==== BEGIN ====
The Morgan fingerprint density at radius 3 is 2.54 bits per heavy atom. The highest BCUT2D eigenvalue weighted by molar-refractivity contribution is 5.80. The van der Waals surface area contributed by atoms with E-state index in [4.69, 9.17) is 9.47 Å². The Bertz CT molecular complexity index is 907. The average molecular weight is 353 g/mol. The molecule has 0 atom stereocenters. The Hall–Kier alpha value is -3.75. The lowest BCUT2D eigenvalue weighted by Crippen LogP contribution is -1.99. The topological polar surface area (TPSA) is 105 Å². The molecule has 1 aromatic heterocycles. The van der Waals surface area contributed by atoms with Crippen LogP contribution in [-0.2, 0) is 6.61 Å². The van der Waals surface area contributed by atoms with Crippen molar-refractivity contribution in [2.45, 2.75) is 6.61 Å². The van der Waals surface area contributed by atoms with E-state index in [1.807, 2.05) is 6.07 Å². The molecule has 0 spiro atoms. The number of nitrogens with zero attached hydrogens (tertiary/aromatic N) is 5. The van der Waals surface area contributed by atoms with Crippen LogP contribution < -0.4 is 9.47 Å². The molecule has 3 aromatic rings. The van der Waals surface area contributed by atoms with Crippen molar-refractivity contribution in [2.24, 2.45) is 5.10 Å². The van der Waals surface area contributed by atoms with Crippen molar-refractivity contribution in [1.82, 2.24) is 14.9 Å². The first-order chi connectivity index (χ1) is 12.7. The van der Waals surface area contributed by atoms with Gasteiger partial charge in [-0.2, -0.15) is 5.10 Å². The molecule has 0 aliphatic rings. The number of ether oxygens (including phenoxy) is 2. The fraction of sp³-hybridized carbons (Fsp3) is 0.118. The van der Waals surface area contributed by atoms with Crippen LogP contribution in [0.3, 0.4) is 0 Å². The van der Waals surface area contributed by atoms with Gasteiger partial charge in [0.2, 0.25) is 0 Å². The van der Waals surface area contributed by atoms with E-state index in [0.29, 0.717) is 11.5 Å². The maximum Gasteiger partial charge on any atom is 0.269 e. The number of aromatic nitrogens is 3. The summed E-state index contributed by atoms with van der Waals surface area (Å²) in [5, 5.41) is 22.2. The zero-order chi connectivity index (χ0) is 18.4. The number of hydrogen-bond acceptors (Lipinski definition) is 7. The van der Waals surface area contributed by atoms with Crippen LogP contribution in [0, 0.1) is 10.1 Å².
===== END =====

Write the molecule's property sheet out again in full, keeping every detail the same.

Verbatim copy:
The Morgan fingerprint density at radius 3 is 2.54 bits per heavy atom. The highest BCUT2D eigenvalue weighted by molar-refractivity contribution is 5.80. The van der Waals surface area contributed by atoms with E-state index in [4.69, 9.17) is 9.47 Å². The Bertz CT molecular complexity index is 907. The average molecular weight is 353 g/mol. The molecule has 0 atom stereocenters. The Hall–Kier alpha value is -3.75. The lowest BCUT2D eigenvalue weighted by Crippen LogP contribution is -1.99. The topological polar surface area (TPSA) is 105 Å². The molecule has 1 aromatic heterocycles. The van der Waals surface area contributed by atoms with Crippen LogP contribution in [-0.2, 0) is 6.61 Å². The van der Waals surface area contributed by atoms with Crippen molar-refractivity contribution in [2.45, 2.75) is 6.61 Å². The van der Waals surface area contributed by atoms with E-state index in [1.807, 2.05) is 6.07 Å². The molecule has 0 spiro atoms. The number of nitrogens with zero attached hydrogens (tertiary/aromatic N) is 5. The van der Waals surface area contributed by atoms with Crippen LogP contribution < -0.4 is 9.47 Å². The molecule has 3 aromatic rings. The van der Waals surface area contributed by atoms with Crippen molar-refractivity contribution in [2.24, 2.45) is 5.10 Å². The van der Waals surface area contributed by atoms with Crippen molar-refractivity contribution in [1.82, 2.24) is 14.9 Å². The first-order chi connectivity index (χ1) is 12.7. The van der Waals surface area contributed by atoms with Gasteiger partial charge in [-0.2, -0.15) is 5.10 Å². The molecule has 0 aliphatic rings. The number of ether oxygens (including phenoxy) is 2. The fraction of sp³-hybridized carbons (Fsp3) is 0.118. The van der Waals surface area contributed by atoms with Crippen LogP contribution in [0.3, 0.4) is 0 Å². The van der Waals surface area contributed by atoms with Gasteiger partial charge in [0.2, 0.25) is 0 Å². The van der Waals surface area contributed by atoms with E-state index in [0.29, 0.717) is 11.5 Å². The maximum Gasteiger partial charge on any atom is 0.269 e. The number of aromatic nitrogens is 3. The summed E-state index contributed by atoms with van der Waals surface area (Å²) in [5, 5.41) is 22.2. The zero-order chi connectivity index (χ0) is 18.4. The number of hydrogen-bond acceptors (Lipinski definition) is 7. The van der Waals surface area contributed by atoms with Crippen LogP contribution in [0, 0.1) is 10.1 Å².